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    More States Eye Gasoline Tax Hikes

    Budget shortfalls prompt need for reinvestment in road and bridge infrastructure.

    NATIONAL REPORT-- Despite a slow downward trend in average gas prices, drivers in several states may see higher pump prices as legislators consider raising gasoline taxes, according to a Reuters report. State budgets in need of money for investment in the infrastructure of roads, bridges and public transportation are prompting the usually unpopular move.

    Wyoming raised its gas tax rate from 14 cents per gallon to 24 cents per gallon this February for the first time in 15 years. Michigan, Pennsylvania, Maryland and Vermont may follow suit if they act on rate increases proposed by their governors, and yesterday the New Hampshire House Ways and Means Committee held a hearing on a bill that would increase the state's gas tax from 18 cents a gallon to 33 cents, reported the Associated Press. The committee is expected to vote on the tax proposal and various alternatives next Tuesday, followed by a full House vote later in March. The proposed change would mark the first gas tax increase for New Hampshire in 22 years.

    Detractors of the various proposed increases say the country's economic recovery is too precarious to raise taxes, but proponents believe it is necessary for drivers across the United States, which faces an $846 billion shortfall in road and surface upkeep by 2020, according to the American Society of Civil Engineers. Overall higher gasoline prices in recent years have not helped, due to the development of more fuel-efficient vehicles that have cut the actual number of gallons purchased.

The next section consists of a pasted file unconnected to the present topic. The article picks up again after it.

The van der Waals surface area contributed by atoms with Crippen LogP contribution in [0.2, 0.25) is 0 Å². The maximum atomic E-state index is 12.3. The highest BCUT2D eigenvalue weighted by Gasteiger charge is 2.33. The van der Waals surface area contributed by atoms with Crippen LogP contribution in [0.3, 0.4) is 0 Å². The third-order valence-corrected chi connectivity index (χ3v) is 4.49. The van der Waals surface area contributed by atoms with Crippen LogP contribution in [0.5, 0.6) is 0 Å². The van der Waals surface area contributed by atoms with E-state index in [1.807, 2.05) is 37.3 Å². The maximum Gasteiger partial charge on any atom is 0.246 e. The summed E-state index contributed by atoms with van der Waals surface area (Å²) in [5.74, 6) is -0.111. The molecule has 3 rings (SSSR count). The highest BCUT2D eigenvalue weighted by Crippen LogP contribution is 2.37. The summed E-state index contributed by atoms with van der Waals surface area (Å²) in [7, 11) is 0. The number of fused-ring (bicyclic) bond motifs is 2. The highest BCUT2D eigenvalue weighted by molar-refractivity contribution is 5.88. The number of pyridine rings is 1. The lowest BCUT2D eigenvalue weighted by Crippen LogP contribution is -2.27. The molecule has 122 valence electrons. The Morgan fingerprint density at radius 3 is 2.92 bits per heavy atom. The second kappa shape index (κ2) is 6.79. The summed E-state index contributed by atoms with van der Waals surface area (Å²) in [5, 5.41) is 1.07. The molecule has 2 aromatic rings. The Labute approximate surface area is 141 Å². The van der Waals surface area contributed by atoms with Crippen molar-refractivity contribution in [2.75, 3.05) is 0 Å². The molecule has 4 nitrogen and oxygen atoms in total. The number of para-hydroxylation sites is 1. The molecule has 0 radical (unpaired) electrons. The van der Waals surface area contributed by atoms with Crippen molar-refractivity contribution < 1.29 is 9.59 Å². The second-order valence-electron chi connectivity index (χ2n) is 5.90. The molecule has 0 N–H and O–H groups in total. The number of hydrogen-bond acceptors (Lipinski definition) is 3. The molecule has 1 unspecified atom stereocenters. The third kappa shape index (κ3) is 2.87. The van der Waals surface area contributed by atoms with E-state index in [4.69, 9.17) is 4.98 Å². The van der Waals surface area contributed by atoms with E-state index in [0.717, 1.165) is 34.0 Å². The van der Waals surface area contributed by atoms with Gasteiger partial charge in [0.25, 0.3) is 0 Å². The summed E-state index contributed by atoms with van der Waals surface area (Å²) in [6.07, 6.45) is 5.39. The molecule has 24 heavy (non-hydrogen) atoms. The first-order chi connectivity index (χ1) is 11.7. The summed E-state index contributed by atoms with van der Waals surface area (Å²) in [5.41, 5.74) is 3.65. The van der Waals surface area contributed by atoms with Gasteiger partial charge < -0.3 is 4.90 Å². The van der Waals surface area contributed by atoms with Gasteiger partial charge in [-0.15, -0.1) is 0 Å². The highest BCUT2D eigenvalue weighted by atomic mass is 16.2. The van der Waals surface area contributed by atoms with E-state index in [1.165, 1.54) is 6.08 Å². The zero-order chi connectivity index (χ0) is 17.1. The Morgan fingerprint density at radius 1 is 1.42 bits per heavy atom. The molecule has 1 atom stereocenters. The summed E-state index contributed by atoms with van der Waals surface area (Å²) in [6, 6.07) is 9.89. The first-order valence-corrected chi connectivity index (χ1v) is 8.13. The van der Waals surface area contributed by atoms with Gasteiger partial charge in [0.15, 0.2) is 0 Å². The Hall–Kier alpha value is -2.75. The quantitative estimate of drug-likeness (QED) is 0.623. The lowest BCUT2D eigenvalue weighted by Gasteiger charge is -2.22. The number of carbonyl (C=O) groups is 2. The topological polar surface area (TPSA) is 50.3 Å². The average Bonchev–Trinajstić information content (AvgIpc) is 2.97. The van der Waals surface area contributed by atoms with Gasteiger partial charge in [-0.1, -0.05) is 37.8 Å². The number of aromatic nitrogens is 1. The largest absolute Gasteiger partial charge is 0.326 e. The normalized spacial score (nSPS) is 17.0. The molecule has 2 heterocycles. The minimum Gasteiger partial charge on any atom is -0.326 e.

"It's understandable that drivers don't want to see gas prices go any higher, but they also don't want to see congestion and road conditions get any worse," stated Carl Davis, an expert on state taxation at the Institute on Taxation and Economic Policy.

    Other methods of generating funds for infrastructure have had mixed results. New Hampshire's highway fund sold a 1.6-mile stretch of freeway to the state's turnpike fund to shift $120 million into the road maintenance budget, according to the report. Wyoming previously paid for road upkeep from its general fund, which was sizeable due to a healthy mining industry, but the recession had a negative effect on the fund. In a surprising move, the normally anti-tax group Wyoming Taxpayers Association supported the hike, which takes effect in July.

    Maryland Gov. Martin O'Malley and other Democratic legislators plan to generate $800 million a year in transportation funding by taxing wholesale fuel sales and indexing the gas tax to inflation. The state's gas tax has not increased since 1992, and its highway budget for new construction will drop to zero in 2017 without it, said O'Malley, but the move faces strong opposition. Maryland Republican Party Executive Director David Ferguson stated that his party plans to oppose the increase, and a January poll of Maryland residents by Gonzalez Research showed that while 94 percent of them believe in the importance of maintaining and improving transportation, 73 percent oppose increasing the gas tax.

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